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Topic: Population genetics

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  Population genetics - Wikipedia, the free encyclopedia
Population genetics is the study of the distribution of and change in allele frequencies under the influence of the four evolutionary forces: natural selection, genetic drift, mutation, and migration.
Population genetics was a vital ingredient in the modern evolutionary synthesis, its primary founders were Sewall Wright, J.
In practice, there are two bodies of evolutionary theory that exist in parallel, traditional population genetics operating in the genotype space and the biometric theory used in plant and animal breeding, operating in phenotype space.
en.wikipedia.org /wiki/Population_genetics   (710 words)

 Genetics - Wikipedia, the free encyclopedia
The word genetics was first suggested to describe the study of inheritance and the science of variation by the British scientist William Bateson in a personal letter to Adam Sedgwick, dated April 18, 1905.
The foundational discipline is population genetics which studies the distribution of and change in allele frequencies of genes under the influence of the four evolutionary forces: natural selection, genetic drift, mutation and migration.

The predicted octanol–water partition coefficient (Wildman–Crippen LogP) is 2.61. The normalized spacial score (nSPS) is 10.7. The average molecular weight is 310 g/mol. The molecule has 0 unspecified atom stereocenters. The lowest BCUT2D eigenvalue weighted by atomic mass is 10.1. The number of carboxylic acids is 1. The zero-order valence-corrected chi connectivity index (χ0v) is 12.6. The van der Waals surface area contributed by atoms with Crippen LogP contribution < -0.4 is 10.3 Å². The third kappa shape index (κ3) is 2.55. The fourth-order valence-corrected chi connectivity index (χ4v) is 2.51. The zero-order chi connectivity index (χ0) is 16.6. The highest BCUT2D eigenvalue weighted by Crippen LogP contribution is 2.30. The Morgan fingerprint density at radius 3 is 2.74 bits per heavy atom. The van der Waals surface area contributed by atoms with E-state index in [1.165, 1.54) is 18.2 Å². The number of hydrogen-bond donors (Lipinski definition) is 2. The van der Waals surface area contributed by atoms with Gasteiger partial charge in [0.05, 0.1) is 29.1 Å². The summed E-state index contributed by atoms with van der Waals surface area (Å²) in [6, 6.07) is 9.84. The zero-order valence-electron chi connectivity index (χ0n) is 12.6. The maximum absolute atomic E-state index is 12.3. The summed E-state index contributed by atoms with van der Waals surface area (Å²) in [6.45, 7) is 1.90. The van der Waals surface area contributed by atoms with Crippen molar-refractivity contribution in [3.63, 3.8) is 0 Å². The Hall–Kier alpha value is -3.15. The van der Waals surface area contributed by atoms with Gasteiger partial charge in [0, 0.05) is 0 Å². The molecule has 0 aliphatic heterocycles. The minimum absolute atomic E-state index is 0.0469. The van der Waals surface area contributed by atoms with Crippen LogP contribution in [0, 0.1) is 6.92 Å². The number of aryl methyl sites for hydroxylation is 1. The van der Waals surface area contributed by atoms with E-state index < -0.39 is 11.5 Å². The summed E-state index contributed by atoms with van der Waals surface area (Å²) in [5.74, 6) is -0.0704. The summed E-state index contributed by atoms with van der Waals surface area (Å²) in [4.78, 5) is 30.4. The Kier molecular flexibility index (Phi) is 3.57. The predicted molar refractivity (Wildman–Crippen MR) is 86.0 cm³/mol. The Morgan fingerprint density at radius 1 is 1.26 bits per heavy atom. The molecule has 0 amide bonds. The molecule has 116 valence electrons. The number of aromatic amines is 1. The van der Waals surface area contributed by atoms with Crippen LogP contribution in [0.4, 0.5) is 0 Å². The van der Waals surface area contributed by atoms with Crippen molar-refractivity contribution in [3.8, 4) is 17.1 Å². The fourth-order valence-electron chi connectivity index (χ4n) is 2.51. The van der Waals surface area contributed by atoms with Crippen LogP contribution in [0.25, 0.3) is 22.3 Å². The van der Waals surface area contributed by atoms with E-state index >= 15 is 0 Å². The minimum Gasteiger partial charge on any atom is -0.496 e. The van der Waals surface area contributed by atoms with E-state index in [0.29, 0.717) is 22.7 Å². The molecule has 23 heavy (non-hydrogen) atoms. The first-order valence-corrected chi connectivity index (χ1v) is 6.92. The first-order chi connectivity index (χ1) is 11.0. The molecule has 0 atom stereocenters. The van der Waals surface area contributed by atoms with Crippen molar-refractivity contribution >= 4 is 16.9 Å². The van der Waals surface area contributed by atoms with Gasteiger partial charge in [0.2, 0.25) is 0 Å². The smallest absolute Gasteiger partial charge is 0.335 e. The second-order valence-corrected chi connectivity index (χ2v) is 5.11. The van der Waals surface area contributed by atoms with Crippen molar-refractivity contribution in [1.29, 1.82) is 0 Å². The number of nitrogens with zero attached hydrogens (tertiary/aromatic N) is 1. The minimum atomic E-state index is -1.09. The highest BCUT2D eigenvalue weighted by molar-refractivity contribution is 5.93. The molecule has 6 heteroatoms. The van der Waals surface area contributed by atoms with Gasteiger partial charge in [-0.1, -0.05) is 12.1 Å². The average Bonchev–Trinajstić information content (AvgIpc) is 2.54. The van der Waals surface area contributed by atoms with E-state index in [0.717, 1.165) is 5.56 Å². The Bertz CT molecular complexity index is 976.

The related subfield of quantitative genetics, which builds on population genetics, aims to predict the response to selection given data on the phenotype and relationships of individuals.
en.wikipedia.org /wiki/Genetics   (1560 words)

 Introduction to Population Genetics   (Site not responding. Last check: 2007-10-22)
Population genetics is the study of the frequency of occurrence of alleles within and between populations.
A population's heterozygosity is measured by first determining the proportion of genes that are heterozygous and the number of individuals that are heterozygous for each particular gene.
One of the effects of inbreeding is a decrease in the heterozygosity (increase in homozygosity) of the population as a whole, which means a decrease in the number of heterozygous genes in the individuals.
genetics.nbii.gov /population.html   (2073 words)

 Basics of population genetics
Population genetics looks at the statistical distribution of genes in a particular breeding population, such as a breed of dog, and how different kinds of selection can affect that gene distribution.
The breeding population may be a single kennel that changes its gene pool every time it breeds to an outside dog, in which case the gene pool can be considered leaky, or at the other extreme may be all of the animals within a pure breed.
A gene frequency refers to the fraction of the genes in the breeding population that is of a particular type.
bowlingsite.mcf.com /Genetics/PopGenI.html   (1800 words)

 A Primer of Population Genetics, Third Edition - Sinauer Associates, Inc.
Population genetics seeks to understand the causes of genetic differences within and among species, and molecular biology provides a rich repertoire of techniques for identifying these differences.